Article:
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Loggerhead Sea Turtles

Loggerhead Sea Turtle Facts

The loggerhead sea turtle is the state reptile of South Carolina.

  • Loggerhead sea turtles are classified as "threatened" in the United States and "endangered" internationally. They are a state and federally protected species.

  • In the United States, loggerheads nest from Virginia to the Gulf Coast.

  • Loggerheads are carnivores, and eat crabs, lobsters, clams, sea urchins, and jellyfish. They use their powerful jaws to crush crustaceans. Juvenile loggerheads eat small invertebrates, such as crabs.

  • Adult loggerheads are between 33 and 48 inches in length and weigh up to 350 pounds.

  • Loggerhead lifespan is estimated to be 50 to 80 years or more.

  • Loggerheads reach sexual maturity between 20 and 35 years of age, mainly based on food availability.

  • Only females return to land, to lay their eggs. Males remain at sea their entire lives.

  • In South Carolina, females nest 4 to 7 times a season, with 12-15 days between nestings. The female usually then takes a 2 to 3.5 year "break" before nesting again.

  • Females may mate several times with different males, storing enough sperm for the entire egg laying season. Nesting season here in South Carolina begins in May and continues through August. Average egg incubation on our beach is 56 days.

  • Nest temperature determines the sex of the hatchling turtles. Hotter temperatures produce more females, cooler temperatures more males.

  • After hatching, the hatchling turtle remains in the nest approximately two days while its shell hardens and it absorbs its yolk sac.

  • Hatchlings must be allowed to walk to the water unaided. This allows them to imprint on our sand and orient themselves to the earth's magnetic field. It has been shown that adult females may return to nest in the same region, or even the same beach, on which they were hatched.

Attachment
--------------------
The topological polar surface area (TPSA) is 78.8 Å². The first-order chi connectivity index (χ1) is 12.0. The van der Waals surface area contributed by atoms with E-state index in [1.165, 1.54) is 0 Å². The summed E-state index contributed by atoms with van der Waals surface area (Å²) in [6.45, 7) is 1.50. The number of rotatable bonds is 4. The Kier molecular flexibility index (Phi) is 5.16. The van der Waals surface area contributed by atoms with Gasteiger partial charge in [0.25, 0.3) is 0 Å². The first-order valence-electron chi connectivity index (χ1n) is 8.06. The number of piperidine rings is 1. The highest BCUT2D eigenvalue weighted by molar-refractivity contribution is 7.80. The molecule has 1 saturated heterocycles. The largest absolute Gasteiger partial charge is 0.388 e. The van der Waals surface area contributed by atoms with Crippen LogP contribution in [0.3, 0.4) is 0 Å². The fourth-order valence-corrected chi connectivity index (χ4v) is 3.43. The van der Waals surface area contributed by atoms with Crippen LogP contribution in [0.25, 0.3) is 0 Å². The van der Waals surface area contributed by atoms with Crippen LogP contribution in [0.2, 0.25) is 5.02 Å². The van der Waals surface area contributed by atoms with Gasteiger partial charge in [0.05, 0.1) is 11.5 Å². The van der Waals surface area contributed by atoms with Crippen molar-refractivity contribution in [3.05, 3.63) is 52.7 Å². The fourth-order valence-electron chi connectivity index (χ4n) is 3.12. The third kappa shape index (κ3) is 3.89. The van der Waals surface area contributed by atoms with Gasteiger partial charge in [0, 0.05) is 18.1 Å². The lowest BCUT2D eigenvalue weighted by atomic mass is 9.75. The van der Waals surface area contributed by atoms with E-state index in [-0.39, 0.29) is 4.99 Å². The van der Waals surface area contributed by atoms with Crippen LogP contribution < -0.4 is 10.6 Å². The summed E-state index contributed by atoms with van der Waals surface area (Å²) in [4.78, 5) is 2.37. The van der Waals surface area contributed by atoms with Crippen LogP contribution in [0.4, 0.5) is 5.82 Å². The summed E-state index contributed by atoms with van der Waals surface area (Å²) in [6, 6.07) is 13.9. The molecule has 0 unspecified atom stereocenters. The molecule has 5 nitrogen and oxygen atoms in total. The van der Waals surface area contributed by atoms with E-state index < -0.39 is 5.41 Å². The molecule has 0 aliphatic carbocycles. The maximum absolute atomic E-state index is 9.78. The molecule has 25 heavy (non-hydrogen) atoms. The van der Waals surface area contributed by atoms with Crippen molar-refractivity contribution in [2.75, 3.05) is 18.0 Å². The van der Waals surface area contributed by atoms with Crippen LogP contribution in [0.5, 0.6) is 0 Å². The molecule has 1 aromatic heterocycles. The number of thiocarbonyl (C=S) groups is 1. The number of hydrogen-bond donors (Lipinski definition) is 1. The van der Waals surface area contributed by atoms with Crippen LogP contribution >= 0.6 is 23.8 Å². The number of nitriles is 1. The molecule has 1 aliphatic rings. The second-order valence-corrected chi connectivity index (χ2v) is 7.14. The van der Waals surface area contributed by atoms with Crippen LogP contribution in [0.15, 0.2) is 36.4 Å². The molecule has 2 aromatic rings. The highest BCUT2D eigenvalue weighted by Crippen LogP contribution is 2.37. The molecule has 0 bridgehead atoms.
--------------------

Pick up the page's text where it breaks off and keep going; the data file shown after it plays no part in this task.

• After sea turtle hatchlings emerge from their nests, they vanish into the sea. Until recently, their journey was largely shrouded in mystery. Now, as technology advances, researchers are beginning to understand where turtles go during their so-called “lost years.”

Click here to watch the documentary “Sea Turtles: The Lost Years”

Seasonal Rules and Regulations

 

With sea turtle nesting season approaching, here are a few reminders that will help our tiny turtles and nesting mamas out. Remember we share the beach with these amazing creatures. Let’s work together to make our beaches safe for people and turtles alike.

 

  • If you are lucky enough to see a mother turtle or baby hatchling on the beach, stay at least 50 feet away from them. Please do not disturb them or their approach to and from the nest. Watch from a respectable distance behind them and away from their peripheral vision.

  • Fill any holes you see on the beach to help keep the turtles from falling in and getting stuck.

  • Be sure to remove tents, canopies, toys, nets, and beach gear left behind to protect the path for the turtles.

  • If you witness someone not respecting our beaches or turtle tracks, please let them know the importance of preserving the natural environment for our wildlife. If they refuse to cooperate, please contact the Park Ranger immediately.

  • Keep lights out on the beach at night so hatchlings won’t be confused looking for the brightest horizon.

  • Pick up any trash or debris you might find on our beautiful beach.

  • Do not step on the newly planted dunes or enter the bird sanctuary areas. Dogs, people, and equipment can pose a danger to our birds that visit there as well as turtles that nest in these areas.

 

We all want to keep Hunting Island pristine and beautiful for us to enjoy, and ESPECIALLY for the wildlife that we find so precious to this hidden gem!

 

Check out  Facebook Friends of Hunting Island Sea Turtle Conservation Project to find up to date information and happenings for our Sea Turtle Conservation Project

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